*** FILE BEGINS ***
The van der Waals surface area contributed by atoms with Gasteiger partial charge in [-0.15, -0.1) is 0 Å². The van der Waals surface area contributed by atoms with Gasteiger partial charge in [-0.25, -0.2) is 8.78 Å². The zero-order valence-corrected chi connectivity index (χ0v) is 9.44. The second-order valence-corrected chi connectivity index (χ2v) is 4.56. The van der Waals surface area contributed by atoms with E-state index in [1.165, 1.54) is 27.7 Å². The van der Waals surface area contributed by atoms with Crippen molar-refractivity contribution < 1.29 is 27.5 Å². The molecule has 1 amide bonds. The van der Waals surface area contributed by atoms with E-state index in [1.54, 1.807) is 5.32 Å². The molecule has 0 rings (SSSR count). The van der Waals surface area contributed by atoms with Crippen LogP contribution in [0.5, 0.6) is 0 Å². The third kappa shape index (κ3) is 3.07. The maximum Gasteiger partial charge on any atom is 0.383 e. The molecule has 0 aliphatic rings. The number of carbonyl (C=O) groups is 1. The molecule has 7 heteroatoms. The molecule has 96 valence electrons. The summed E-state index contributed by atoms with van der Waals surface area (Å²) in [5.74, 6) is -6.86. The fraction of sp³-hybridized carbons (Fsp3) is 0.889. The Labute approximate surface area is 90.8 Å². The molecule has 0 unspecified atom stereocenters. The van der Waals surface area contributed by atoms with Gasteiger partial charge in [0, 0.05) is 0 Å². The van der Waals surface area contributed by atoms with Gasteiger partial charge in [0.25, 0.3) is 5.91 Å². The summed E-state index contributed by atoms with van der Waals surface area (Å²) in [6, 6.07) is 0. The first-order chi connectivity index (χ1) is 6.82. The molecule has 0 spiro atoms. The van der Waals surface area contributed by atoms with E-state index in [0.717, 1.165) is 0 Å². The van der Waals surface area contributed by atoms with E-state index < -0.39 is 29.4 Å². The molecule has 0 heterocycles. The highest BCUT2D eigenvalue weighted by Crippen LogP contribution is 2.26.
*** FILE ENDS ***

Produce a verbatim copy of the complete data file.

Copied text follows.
The van der Waals surface area contributed by atoms with Gasteiger partial charge in [-0.15, -0.1) is 0 Å². The van der Waals surface area contributed by atoms with Gasteiger partial charge in [-0.25, -0.2) is 8.78 Å². The zero-order valence-corrected chi connectivity index (χ0v) is 9.44. The second-order valence-corrected chi connectivity index (χ2v) is 4.56. The van der Waals surface area contributed by atoms with E-state index in [1.165, 1.54) is 27.7 Å². The van der Waals surface area contributed by atoms with Crippen molar-refractivity contribution < 1.29 is 27.5 Å². The molecule has 1 amide bonds. The van der Waals surface area contributed by atoms with E-state index in [1.54, 1.807) is 5.32 Å². The molecule has 0 rings (SSSR count). The van der Waals surface area contributed by atoms with Crippen LogP contribution in [0.5, 0.6) is 0 Å². The third kappa shape index (κ3) is 3.07. The maximum Gasteiger partial charge on any atom is 0.383 e. The molecule has 0 aliphatic rings. The number of carbonyl (C=O) groups is 1. The molecule has 7 heteroatoms. The molecule has 96 valence electrons. The summed E-state index contributed by atoms with van der Waals surface area (Å²) in [5.74, 6) is -6.86. The fraction of sp³-hybridized carbons (Fsp3) is 0.889. The Labute approximate surface area is 90.8 Å². The molecule has 0 unspecified atom stereocenters. The van der Waals surface area contributed by atoms with Gasteiger partial charge in [0, 0.05) is 0 Å². The van der Waals surface area contributed by atoms with Gasteiger partial charge in [0.25, 0.3) is 5.91 Å². The summed E-state index contributed by atoms with van der Waals surface area (Å²) in [6, 6.07) is 0. The first-order chi connectivity index (χ1) is 6.82. The molecule has 0 spiro atoms. The van der Waals surface area contributed by atoms with E-state index in [0.717, 1.165) is 0 Å². The van der Waals surface area contributed by atoms with E-state index < -0.39 is 29.4 Å². The molecule has 0 heterocycles. The highest BCUT2D eigenvalue weighted by Crippen LogP contribution is 2.26.